Monthly Archives: January 2010

If Your Blog Disappeared, Who Would Miss It?

Ryan Imel over at Copyblogger has put up a post asking who would miss your blog if it disappeared? He then goes on to talk about how you can avoid being easily forgotten about or replaced.

He gives tips like targetting your audience, being unique, interacting with your readers, and creating content that can’t be duplicated.

Here is a snippet from the article:

You’re reading CopyBlogger because (hopefully) you recognize that your writing has a lot to do with your blogging. In fact, it’s really the most important part. Dumb Little Man, for example, has a pretty lame design and a silly navigational system. But the writing is quality, and the style is unique. The more unique you are, the greater the chance you’ll be missed if you disappear.

I love these types of articles because they remind the best bloggers why they are blogging. Many bloggers don’t take these points and remember them as they work on posts on their blog, thus being pushed into the noise of the millions of blogs being created every day. If you want to stand out from the crowd, memorize these points and make it part of your blogging routine to follow the mentioned tips.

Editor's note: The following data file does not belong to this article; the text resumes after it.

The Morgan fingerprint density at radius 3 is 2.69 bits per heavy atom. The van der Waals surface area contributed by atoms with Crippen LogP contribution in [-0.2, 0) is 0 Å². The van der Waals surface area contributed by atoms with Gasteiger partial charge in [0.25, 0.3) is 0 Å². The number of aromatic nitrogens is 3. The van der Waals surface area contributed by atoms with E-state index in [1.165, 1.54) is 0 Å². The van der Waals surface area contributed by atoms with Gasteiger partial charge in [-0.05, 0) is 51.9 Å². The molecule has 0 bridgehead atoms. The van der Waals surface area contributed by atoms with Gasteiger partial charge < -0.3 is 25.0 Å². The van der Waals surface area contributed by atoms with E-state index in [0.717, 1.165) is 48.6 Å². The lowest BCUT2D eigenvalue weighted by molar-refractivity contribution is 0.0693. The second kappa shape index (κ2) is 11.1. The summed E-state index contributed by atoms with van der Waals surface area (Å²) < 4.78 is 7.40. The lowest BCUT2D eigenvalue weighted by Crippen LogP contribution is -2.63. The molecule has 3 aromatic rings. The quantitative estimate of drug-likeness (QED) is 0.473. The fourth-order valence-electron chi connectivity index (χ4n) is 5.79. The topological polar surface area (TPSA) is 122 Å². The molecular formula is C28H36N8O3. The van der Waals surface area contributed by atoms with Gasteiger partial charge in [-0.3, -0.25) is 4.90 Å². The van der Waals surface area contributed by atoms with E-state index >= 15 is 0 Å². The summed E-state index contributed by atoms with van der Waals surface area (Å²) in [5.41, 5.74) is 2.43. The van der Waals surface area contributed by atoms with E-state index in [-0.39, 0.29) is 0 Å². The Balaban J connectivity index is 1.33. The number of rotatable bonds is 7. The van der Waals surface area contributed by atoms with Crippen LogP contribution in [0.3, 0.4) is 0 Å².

Emoticons: Keep Them Out of Posts

I have a little pet peeve that I want to share with all of you. I hate seeing emoticons in posts. Those little images of happy or sad faces do not equal a thousand words, despite what you have heard about images.

Even worse, on some blogs they are styled incorrectly, and either have too much or too little spacing, and don’t align properly with the surrounding text. And don’t get me started on the ones with borders around them!

Emoticons should only be used in the occasional comment, and in e-mails or instant messaging conversations.

Some people might think that personal blog posts can be spruced up with emoticons, but I think it just waves the lack of professionalism in the face of everyone that reads the post.

So please, I beg of you, don’t use emoticons in your post.